• Aid stations: 4 for the half marathon, offering water, Ultima sports drink, fruit, and a large variety of salty and sweet snacks.
  • Bathrooms:  Brick-and-mortar flushing toilets at the school (start/finish), along with a few porta potties. I didn’t see any bathrooms or outhouses along the course.
  • Swag: Finisher’s medals and t-shirts. Free photos available from Brazen’s Picasa site.
  • Post race food and drinks: A wide selection of savory snacks (chips, pretzels, bagels with cream cheese) and sweets (cookies, cake, donuts, etc.). There were probably It’s Its ice cream sandwiches, even though it was overcast at the finish.
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About

Howdy! My name is Jen and I live in the San Francisco Bay Area. I like to eat, run, and blog, but not usually at the same time.

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Posted in Race Recap
20 comments on “Race Recap: Wildcat Half Marathon
  1. Paulette says:

    Very cool, great job! I ran this one a couple of years ago and thought it was super challenging, especially because the footing on the grassy/mud rut parts was tough. Maybe that wasn’t so bad this year. Your report makes me want to do it again! 🙂

    • Jen says:

      Oh, I can only imagine how much harder this course would be with muddy/poor footing! It hadn’t even entered my mind given our current drought situation, but I’ve run on similar trails after rain and it was impossible. We had almost perfect conditions this year with the weather and trails. The good thing about this race is that given its difficulty, it’s one of the few Brazen races that doesn’t sell out, so you can usually wait to sign up on race day!

  2. Cathryn says:

    Is it me or is that weird top kind of awesome? (ps…good run, lady).

  3. Dan says:

    Excellent! This race looked like it was the right amount of backbreaking and scenery-taking. I like some grit in my trail races, but not so much that I end up hating myself for signing up – this looks like it struck the right balance. It was smart of you to not go full throttle though, and that will certainly help you in the ramp-up to the big event. And apparel-wise, you’re right, that cat shirt is wack. However, you did rep the RaceRaves shirt, which deserves many snaps. Keep it up!

    • Jen says:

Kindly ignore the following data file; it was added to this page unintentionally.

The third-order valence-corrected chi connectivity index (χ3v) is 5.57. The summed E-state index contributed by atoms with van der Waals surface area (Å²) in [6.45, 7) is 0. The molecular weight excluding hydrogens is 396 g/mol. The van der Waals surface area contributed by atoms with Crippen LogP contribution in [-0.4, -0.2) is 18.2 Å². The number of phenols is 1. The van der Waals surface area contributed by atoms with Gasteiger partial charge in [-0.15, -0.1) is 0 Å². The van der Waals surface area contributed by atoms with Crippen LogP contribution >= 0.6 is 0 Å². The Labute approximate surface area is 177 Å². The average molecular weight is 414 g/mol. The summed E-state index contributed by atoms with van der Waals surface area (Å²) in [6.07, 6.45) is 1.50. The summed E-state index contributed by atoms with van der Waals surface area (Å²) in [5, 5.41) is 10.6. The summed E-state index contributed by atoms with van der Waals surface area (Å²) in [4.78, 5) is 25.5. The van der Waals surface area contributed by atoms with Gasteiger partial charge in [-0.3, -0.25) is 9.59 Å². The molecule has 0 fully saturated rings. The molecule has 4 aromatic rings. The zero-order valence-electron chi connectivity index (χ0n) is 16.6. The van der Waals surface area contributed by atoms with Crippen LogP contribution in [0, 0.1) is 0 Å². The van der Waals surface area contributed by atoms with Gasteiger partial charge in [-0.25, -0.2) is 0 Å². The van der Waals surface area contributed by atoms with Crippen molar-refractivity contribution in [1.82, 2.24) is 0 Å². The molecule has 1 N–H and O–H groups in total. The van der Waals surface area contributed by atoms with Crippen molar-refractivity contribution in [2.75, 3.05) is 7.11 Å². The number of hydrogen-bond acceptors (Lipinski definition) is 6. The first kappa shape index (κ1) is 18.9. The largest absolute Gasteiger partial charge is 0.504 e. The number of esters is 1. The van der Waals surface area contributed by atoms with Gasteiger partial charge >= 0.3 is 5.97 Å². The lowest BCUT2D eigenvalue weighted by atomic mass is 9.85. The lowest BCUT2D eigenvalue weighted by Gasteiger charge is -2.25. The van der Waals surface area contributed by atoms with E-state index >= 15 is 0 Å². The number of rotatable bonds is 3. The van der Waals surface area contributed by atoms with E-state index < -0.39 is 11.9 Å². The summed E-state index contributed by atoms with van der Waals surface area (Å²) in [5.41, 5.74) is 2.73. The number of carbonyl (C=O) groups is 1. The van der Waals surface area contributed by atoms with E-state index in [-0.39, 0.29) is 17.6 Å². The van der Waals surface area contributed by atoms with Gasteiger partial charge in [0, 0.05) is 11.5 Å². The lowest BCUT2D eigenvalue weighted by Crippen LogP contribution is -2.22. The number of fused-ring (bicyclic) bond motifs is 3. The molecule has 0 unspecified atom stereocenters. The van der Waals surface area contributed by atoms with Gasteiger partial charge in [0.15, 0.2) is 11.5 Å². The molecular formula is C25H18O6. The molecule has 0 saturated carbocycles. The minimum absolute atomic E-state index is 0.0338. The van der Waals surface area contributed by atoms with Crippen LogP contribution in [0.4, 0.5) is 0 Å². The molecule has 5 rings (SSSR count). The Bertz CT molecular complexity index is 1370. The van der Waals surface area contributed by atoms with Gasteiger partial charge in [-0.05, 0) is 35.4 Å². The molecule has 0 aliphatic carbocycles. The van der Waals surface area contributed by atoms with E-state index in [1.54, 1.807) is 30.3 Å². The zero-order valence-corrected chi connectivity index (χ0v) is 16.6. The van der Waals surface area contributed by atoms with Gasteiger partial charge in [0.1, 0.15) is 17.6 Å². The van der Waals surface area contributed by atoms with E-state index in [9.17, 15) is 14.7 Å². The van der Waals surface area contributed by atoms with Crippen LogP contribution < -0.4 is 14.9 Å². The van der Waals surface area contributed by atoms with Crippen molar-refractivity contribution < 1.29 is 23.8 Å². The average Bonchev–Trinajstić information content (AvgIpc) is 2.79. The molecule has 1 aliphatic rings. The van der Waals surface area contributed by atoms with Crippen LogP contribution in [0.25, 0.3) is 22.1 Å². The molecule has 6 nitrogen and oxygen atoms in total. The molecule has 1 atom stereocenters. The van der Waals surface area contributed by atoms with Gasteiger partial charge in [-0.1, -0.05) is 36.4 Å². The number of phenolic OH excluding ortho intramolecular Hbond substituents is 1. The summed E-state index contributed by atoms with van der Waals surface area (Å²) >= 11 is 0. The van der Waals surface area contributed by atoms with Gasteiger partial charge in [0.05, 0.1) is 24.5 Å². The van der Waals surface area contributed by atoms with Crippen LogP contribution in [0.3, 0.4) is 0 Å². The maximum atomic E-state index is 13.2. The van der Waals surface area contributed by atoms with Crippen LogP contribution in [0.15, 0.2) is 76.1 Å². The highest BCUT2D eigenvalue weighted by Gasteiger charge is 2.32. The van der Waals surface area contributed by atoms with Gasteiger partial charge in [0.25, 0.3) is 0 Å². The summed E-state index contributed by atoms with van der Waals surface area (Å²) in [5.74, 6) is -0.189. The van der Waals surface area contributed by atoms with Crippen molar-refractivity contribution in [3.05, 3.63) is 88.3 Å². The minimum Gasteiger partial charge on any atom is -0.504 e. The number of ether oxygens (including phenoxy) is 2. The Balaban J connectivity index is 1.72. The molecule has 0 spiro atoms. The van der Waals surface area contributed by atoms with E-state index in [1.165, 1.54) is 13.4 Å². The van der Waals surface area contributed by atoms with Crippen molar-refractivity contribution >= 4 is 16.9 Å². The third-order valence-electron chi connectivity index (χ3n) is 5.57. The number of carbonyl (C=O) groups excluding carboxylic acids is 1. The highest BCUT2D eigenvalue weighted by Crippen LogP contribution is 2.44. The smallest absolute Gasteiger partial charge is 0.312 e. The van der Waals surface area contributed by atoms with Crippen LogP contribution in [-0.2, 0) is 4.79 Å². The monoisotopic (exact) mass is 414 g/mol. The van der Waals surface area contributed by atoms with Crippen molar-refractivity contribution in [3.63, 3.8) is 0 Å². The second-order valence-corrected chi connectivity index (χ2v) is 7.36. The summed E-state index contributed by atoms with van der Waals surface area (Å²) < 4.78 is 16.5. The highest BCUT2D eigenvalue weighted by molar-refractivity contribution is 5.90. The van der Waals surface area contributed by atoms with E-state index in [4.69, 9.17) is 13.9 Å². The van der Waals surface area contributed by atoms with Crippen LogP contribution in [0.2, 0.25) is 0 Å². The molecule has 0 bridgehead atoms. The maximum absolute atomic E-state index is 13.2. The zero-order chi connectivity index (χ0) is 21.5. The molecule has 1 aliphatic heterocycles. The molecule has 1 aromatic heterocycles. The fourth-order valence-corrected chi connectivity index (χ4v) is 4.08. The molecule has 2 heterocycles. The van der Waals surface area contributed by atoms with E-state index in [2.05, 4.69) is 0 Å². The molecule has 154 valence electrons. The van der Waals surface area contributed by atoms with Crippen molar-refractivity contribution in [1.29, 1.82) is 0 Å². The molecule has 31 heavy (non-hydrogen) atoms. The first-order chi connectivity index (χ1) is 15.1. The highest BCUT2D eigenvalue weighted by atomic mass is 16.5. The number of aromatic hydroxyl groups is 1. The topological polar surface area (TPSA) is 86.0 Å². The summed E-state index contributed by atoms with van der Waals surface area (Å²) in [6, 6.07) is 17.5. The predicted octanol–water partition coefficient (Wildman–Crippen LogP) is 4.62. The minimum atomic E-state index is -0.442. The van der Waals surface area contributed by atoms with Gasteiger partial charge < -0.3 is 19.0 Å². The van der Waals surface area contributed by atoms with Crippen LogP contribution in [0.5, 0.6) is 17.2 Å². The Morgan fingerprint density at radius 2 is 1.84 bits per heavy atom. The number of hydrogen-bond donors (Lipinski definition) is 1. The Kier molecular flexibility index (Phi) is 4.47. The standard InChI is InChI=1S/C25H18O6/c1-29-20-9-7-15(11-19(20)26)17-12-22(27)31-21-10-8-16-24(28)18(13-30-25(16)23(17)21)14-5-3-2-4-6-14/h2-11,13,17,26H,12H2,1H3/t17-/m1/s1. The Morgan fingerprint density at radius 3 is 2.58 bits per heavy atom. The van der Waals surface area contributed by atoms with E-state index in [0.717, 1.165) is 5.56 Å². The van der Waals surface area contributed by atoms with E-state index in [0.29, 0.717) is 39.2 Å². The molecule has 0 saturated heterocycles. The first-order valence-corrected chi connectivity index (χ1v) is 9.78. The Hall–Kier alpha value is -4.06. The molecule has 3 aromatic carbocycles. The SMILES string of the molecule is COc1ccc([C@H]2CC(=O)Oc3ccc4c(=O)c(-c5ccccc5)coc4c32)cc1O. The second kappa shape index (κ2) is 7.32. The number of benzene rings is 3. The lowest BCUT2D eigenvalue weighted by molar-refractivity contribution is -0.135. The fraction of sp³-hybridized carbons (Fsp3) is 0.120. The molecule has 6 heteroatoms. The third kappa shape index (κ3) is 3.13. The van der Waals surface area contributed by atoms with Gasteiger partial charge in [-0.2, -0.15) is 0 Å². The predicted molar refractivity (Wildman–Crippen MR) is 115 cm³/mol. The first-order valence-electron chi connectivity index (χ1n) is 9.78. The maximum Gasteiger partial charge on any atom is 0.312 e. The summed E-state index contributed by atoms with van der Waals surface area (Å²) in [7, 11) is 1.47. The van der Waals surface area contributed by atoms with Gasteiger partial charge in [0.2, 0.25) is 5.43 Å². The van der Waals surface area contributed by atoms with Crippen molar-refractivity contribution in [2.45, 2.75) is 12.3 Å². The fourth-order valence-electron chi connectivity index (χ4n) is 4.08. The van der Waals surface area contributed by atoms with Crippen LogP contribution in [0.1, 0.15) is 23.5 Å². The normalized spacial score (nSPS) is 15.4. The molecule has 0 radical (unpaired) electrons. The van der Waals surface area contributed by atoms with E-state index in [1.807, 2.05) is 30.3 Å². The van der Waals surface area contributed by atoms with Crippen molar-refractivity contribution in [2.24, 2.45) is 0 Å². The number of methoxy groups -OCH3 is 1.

Thanks, Dan! This course was very well-balanced and I only hated myself a couple of times for signing up. Haha. It definitely helped to be running it as a training run; I probably would’ve had less kind thoughts throughout had I gone out with a racing mentality.

  4. Hillary says:

    You’re killing this training cycle! Those race shirts look like something my friends and I made in high school with iron transfer paper — but I would probably still wear it, because #cats. As usual, feeling sad for you that your running trails are so boring and ugly.

  5. Angela says:

    This looks like a great race to do as a training run–so many gorgeous views! Sounds like you had a great time!

  6. What lovely views!! You guys up north have such a great system of trails 😀

  7. JS says:

    I really liked the picture of you and the Fresno Jen, and especially enjoyed the funny one (not so flattering one). :). I also liked your reflection towards the end of the race….how our perspectives can change when we stop dwelling on the negatives and become thankful for all the good things.

    • Jen says:

      Thanks, JS. I’m sure I’ll have to tap into positive thinking a lot during the 50K race, so it’s good to start practicing now!

  8. Jan says:

    What a beautiful course! A cattle gate, what? That’s a new one! 😀 Glad you had such a fun time. Those trails look just about perfect to me.

    • Jen says:

      There are so many cattle gates here, it’s crazy. Sometimes the cows are pretty intense too – especially in the spring during calf season.

  9. Mike says:

    Wildcat was my first Brazen race, and next to Rocky Ridge it’s my favorite (not coincidentally, I’ve run ’em both twice). I appreciate Rocky Ridge in a more Stockholm Syndrome-y kind of way, whereas Wildcat is the perfect mix of challenging and runnable. That said, my most lasting memory will always be that final downhill, which really does feel (however briefly) like a roller coaster without a seat belt. I seriously thought I was going to either go head-over-heels or steamroll the slower 10K runners in my way – that’s a spike of adrenaline you don’t get in many other races. Glad you were able to run it more as a training run and enjoy the course, you chose wisely.

    And of course, thanks for sporting the RaceRaves look! You even have the cool orange shorts to match. Love the photo of you looking like a huffy puffy squirrel… if it makes you feel any better, I posted an even less flattering top-of-the-hill photo in my Rocky Ridge blog. Sam & Jasmin do know where to position their photographers for optimal race face, don’t they?

    Big Basin, she’s comin’ for you…

    • Jen says:

      I’ve worn this exact outfit several times already, always to good results, so it’s definitely a contender for Big Basin. Thanks for the comments and support as always, Mike!

  10. […] above) and by the fact that I’d have to run another 8.5 miles after the race. So, much like Wildcat, I couldn’t go all out. It would be a good way for me to practice patience as well as fueling […]